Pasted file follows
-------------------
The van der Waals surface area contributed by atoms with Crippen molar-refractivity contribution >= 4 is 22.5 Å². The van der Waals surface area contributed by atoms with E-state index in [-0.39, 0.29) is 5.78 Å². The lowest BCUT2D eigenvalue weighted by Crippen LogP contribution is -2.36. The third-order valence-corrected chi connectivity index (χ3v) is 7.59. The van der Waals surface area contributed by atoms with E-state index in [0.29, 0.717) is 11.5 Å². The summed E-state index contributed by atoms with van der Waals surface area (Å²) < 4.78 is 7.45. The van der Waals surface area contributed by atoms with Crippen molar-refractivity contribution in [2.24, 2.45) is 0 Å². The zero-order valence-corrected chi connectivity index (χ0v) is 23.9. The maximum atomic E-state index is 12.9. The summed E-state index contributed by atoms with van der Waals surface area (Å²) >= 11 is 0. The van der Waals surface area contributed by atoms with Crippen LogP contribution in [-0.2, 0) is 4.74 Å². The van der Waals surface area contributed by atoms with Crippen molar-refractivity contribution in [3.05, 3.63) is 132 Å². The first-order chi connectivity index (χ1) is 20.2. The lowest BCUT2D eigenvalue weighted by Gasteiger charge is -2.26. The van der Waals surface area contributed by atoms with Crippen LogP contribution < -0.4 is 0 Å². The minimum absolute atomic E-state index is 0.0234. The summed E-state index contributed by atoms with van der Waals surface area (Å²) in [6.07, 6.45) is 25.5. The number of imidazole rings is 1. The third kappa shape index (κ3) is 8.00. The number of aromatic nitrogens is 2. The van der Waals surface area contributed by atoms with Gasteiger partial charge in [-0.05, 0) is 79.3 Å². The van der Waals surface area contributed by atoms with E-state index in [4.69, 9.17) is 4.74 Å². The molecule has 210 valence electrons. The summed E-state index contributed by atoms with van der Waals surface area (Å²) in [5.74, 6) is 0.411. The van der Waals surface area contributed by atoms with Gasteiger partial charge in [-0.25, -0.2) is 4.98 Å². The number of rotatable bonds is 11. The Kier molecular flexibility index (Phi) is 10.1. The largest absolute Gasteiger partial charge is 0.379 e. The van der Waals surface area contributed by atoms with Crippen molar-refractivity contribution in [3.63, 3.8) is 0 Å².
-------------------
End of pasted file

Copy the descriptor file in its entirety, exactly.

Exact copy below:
The van der Waals surface area contributed by atoms with Crippen molar-refractivity contribution >= 4 is 22.5 Å². The van der Waals surface area contributed by atoms with E-state index in [-0.39, 0.29) is 5.78 Å². The lowest BCUT2D eigenvalue weighted by Crippen LogP contribution is -2.36. The third-order valence-corrected chi connectivity index (χ3v) is 7.59. The van der Waals surface area contributed by atoms with E-state index in [0.29, 0.717) is 11.5 Å². The summed E-state index contributed by atoms with van der Waals surface area (Å²) < 4.78 is 7.45. The van der Waals surface area contributed by atoms with Crippen molar-refractivity contribution in [2.24, 2.45) is 0 Å². The zero-order valence-corrected chi connectivity index (χ0v) is 23.9. The maximum atomic E-state index is 12.9. The summed E-state index contributed by atoms with van der Waals surface area (Å²) >= 11 is 0. The van der Waals surface area contributed by atoms with Crippen LogP contribution in [-0.2, 0) is 4.74 Å². The van der Waals surface area contributed by atoms with Crippen molar-refractivity contribution in [3.05, 3.63) is 132 Å². The first-order chi connectivity index (χ1) is 20.2. The lowest BCUT2D eigenvalue weighted by Gasteiger charge is -2.26. The van der Waals surface area contributed by atoms with Crippen LogP contribution < -0.4 is 0 Å². The minimum absolute atomic E-state index is 0.0234. The summed E-state index contributed by atoms with van der Waals surface area (Å²) in [6.07, 6.45) is 25.5. The number of imidazole rings is 1. The third kappa shape index (κ3) is 8.00. The number of aromatic nitrogens is 2. The van der Waals surface area contributed by atoms with Gasteiger partial charge in [-0.05, 0) is 79.3 Å². The van der Waals surface area contributed by atoms with E-state index in [4.69, 9.17) is 4.74 Å². The molecule has 210 valence electrons. The summed E-state index contributed by atoms with van der Waals surface area (Å²) in [5.74, 6) is 0.411. The van der Waals surface area contributed by atoms with Gasteiger partial charge in [-0.25, -0.2) is 4.98 Å². The number of rotatable bonds is 11. The Kier molecular flexibility index (Phi) is 10.1. The largest absolute Gasteiger partial charge is 0.379 e. The van der Waals surface area contributed by atoms with Crippen molar-refractivity contribution in [3.63, 3.8) is 0 Å².